Ricochet is the best place on the internet to discuss the issues of the day, either through commenting on posts or writing your own for our active and dynamic community in a fully moderated environment. In addition, the Ricochet Audio Network offers over 50 original podcasts with new episodes released every day.
Today in my email, among the 3,467 press releases therein, I found a message that began thusly:
What if the “failure to launch” is actually an intelligent response to the challenges that today’s young adults face?
Being the cultural junkie that I am, especially when it comes to the next generation of Americans, I clicked open the publicist’s pitch letter about a new book:
In NOT QUITE ADULTS: Why 20-Somethings Are Choosing a Slower Path to Adulthood, and Why It’s Good for Everyone (Bantam Dell; December 28, 2010), Richard Settersten, Ph.D., and Barbara E. Ray shatter widespread stereotypes about today’s 20-somethings and issue a call to action. ’The great shake-ups that are going on in the transition to adulthood are transforming American life,’ they write, ‘and the reverberations will be felt by everyone. These changes will demand new responses from governments, families, and society.’
Really? The transition to adulthood of America’s children will “demand new responses from governments”? (I guess keeping 26-year-old adults on their parent’s health insurance policies was just the beginning!)
I read enough of the publicity letter to prompt me to respond and ask for a review copy of the book, though I decided not to indicate to the publicist that my take on it probably won’t be positive. To give you a sense of its conclusions, it appears the authors believe slowing down the progression to adulthood is a good thing, “helicopter parents” aren’t such a bad thing, and going home after college to live in the basement may be a sign of successful launching, not failure.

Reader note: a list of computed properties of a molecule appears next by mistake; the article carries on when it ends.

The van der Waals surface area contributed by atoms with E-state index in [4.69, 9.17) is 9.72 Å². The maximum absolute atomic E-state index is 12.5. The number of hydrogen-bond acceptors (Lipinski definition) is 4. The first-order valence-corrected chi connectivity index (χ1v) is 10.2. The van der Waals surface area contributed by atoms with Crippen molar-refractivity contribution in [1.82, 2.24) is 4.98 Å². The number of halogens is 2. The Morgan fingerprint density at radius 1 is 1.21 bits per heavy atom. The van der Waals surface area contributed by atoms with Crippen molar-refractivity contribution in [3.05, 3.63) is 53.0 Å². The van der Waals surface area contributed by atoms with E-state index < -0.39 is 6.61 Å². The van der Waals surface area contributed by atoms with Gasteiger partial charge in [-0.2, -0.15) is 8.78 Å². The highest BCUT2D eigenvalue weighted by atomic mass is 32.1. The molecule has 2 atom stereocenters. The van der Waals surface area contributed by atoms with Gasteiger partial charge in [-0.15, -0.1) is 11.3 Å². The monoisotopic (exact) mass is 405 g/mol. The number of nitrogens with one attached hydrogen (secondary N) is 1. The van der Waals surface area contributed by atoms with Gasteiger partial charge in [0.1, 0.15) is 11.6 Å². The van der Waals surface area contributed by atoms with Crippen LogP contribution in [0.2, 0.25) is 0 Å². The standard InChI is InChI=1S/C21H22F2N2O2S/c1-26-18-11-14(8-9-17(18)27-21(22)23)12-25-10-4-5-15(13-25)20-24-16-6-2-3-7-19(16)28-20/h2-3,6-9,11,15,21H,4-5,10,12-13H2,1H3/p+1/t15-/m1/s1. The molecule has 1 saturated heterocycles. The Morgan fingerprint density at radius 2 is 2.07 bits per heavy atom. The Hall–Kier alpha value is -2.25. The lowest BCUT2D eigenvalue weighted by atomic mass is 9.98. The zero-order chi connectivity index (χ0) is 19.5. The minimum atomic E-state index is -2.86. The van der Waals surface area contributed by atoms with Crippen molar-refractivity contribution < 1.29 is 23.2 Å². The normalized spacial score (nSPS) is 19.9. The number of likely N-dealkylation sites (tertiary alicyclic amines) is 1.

Meanwhile, out of curiosity, I surfed around and landed on the blog of one of the authors, Barbara Ray, a Chicago-based writer and editor who already plans to follow up her new release with a book called “Generation R” — “r” for recession — about the impact of the current economy on young adults. (Which is funny because I’m also working on a book about America’s younger generation, and for a while my working title was “Generation S” — for socialist. Only it’s not actually funny.)
Anyway, while visiting Ms. Ray’s site, I learned about something called “Think 2040,” a “vision for the future” that she says “clearly rebukes” the media-promulgated notion that the Millennial generation is “a bunch of spoiled slackers.”
“Think 2040” is based on the “Blueprint for Millennial America,” coordinated by the Roosevelt Institute Campus Network, “the nation’s largest student policy organization.”
Ms. Ray can hardly contain her excitement for the contents of this “blueprint”:
Coming together in focus groups over the course of several months, Think 2040 participants mapped out their key concerns for the future and what to do about it. The resulting blueprint reflects this generation’s deeply held concern for equity, respect for individuals, belief in community empowerment and self-determination.
High on their list is for the United States to continue to be a moral beacon for the world. This requires the US to fight global warming and work for greater social equity on many levels.